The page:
A new read on their passions

Special to The Times

For the workers rolling maduros in a small, sultry Tampa cigar factory, having the snow-bound romance of “Anna Karenina” read aloud to them by a suave young man in a white suit “is like having a fan or an icebox by your side to relieve the heat,” as one character in Nilo Cruz’s “Anna in the Tropics” puts it.

Cruz’s lusty, lyrical, yet oddly courtly play has precisely the reverse effect, warming up this chilly January with an archetypal tale straight out of noir, or William Inge: A handsome stranger arrives and stirs complacent lives, and loins, that are fairly starved for a shakeup.

In Richard Hamburger’s robust, silkily assured production, which originated at Dallas Theater Center and opened this week at the Pasadena Playhouse, Cruz’s Pulitzer Prize-winning play simmers and sings in sharp, clear tones. Hamburger homes in on the play’s fraught intimacy, in which every exchange swelters with insinuation and consequence. If the play’s larger context seems hazier, this is not entirely a directorial oversight; Cruz, after all, has written a self-contained chamber piece, not an immigrant-experience epic.


The play’s central premise is too precious not to be true: Juan Julian (Al Espinosa) is the factory’s new “lector,” employed to read novels aloud to the workers, an authentic Cuban-originated tradition that survived in U.S. cigar factories until automation essentially extinguished the old ways in the 1930s.

In the halcyon days of the 1920s in which “Anna” is set, though, Tampa Bay’s Ybor City offers the closest cigar to the Cuban original, and the arrival of a new lector is still a big deal -- particularly to the factory’s women, matriarch Ofelia (Karmin Murcelo) and her daughters, Conchita (stunningly strong Jacqueline Duprey) and Marela (bubbly Adriana Gaviria), who thrive as “listeners” to romantic literature the way some swear by their “stories” today.

The lector is a big deal to the men too, for roughly the opposite reason: The bitter Cheche (tetchy, sympathetic Javi Mulero), who wants to modernize the place with machines, has no use for this literary soundtrack. Conchita’s swaggering husband Palomo (restless Timothy Paul Perez) is indifferent until he sees the effect the lector has on his unsatisfied wife.

The seductions and skirmishes that follow have a lilting, poetic rhythm rather than a naturalistic one, and they build to a classical denouement, not a bare-all emotional blowout.

Maybe that’s why this “Anna” sparks most brightly in dialogues of two characters, or three at most, in which characters speak their hearts in raw, richly metaphorical language: Conchita wants to shout her true feelings to Palomo in the “crude and ancient” bleat of a “person who’s deaf”; weary patriarch Santiago (a touchingly petulant Apollo Dukakis) sees his “pride and self-respect” being carried away like “bread crumbs” on the backs of a “line of little ants”; Juan Julian, naturally the most fluent in this kind of talk, asks Conchita, with the straight face only a practiced seducer could muster, “So is there a story in your hair?”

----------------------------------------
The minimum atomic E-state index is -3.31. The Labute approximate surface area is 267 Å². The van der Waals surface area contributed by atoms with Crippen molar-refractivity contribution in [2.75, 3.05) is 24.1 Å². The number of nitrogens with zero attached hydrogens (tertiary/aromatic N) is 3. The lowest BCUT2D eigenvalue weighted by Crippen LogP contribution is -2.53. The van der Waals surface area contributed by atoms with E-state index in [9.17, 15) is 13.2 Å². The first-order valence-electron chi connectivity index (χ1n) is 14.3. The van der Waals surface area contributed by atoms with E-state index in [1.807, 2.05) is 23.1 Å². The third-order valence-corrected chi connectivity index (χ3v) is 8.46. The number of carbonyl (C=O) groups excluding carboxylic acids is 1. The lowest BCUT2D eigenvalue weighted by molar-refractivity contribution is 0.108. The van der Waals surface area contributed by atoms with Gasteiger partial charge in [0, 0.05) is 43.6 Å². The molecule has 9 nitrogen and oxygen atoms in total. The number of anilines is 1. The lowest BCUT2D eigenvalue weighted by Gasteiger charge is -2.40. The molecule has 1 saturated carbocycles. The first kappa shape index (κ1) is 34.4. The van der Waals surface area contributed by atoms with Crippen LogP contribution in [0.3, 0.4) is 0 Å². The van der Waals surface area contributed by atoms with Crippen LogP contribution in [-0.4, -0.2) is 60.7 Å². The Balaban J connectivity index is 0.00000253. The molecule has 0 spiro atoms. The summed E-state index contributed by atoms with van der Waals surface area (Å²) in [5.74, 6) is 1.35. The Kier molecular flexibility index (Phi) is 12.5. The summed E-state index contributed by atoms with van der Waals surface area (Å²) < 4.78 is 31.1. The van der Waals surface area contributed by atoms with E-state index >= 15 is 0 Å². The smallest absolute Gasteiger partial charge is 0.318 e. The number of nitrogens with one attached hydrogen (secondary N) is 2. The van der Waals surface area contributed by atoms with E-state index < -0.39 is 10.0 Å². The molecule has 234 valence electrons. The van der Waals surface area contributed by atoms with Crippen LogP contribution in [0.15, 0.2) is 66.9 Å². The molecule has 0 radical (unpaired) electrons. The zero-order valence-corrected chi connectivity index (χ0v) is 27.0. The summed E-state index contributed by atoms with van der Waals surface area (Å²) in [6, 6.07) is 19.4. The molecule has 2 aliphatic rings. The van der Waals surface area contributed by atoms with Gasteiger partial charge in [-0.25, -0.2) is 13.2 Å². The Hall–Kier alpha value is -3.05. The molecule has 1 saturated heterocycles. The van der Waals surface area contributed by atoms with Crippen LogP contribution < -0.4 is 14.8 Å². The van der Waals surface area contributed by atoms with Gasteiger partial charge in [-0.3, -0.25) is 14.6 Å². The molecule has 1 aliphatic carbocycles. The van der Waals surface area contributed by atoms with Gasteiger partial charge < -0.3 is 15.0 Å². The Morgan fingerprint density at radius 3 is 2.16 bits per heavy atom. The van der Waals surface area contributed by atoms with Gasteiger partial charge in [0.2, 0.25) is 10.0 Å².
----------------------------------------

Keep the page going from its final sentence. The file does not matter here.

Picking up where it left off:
Some group scenes aren’t as convincing. A second-act launch party for the factory’s newest cigar -- named, of course, the Anna Karenina -- features a (literally) pungent reverie, as each cast member samples the new product in turn, giving witty character thumbnails in the process (Gaviria’s game, choking attempt to enjoy a puff is priceless).


But the scene dissipates into generic jollity and pseudo-drunken square-offs; there’s a sense that all of the play’s strands of desire and discord are meant to come together here with a twist and a snap. Instead they splay and crisscross, sometimes confoundingly: I couldn’t tell, for instance, if Perez’s sputtering Palomo was acting out of jealousy of the lector or, interestingly, of his wife.

Hamburger uses Christopher Barreca’s raked, elemental set -- hung with spectral tobacco leaves and dominated by a versatile rotating work table -- to transform the play’s single setting in often startling ways, abetted by Peter Maradudin’s lights. Miguel Angel Huidor’s crisp white or beige costumes take on color only as the characters warm up.

That is, all except the nattily dressed Juan Julian, who stays in angelic white throughout and who, in Espinosa’s supple performance, stands as the sort of idealized bard who may exist only in books and plays -- and as such is as good a reminder as any of why we keep such indispensably inspiring companions around.


‘Anna in the Tropics’

Where: Pasadena Playhouse, 39 S. El Molino Ave., Pasadena

When: 8 p.m. Tuesdays through Fridays, 5 and 9 p.m. Saturdays, 2 and 7 p.m. Sundays

Ends: Feb. 13

Price: $36 to $51

Contact: (626) 356-7529 or

Running time: 2 hours, 10 minutes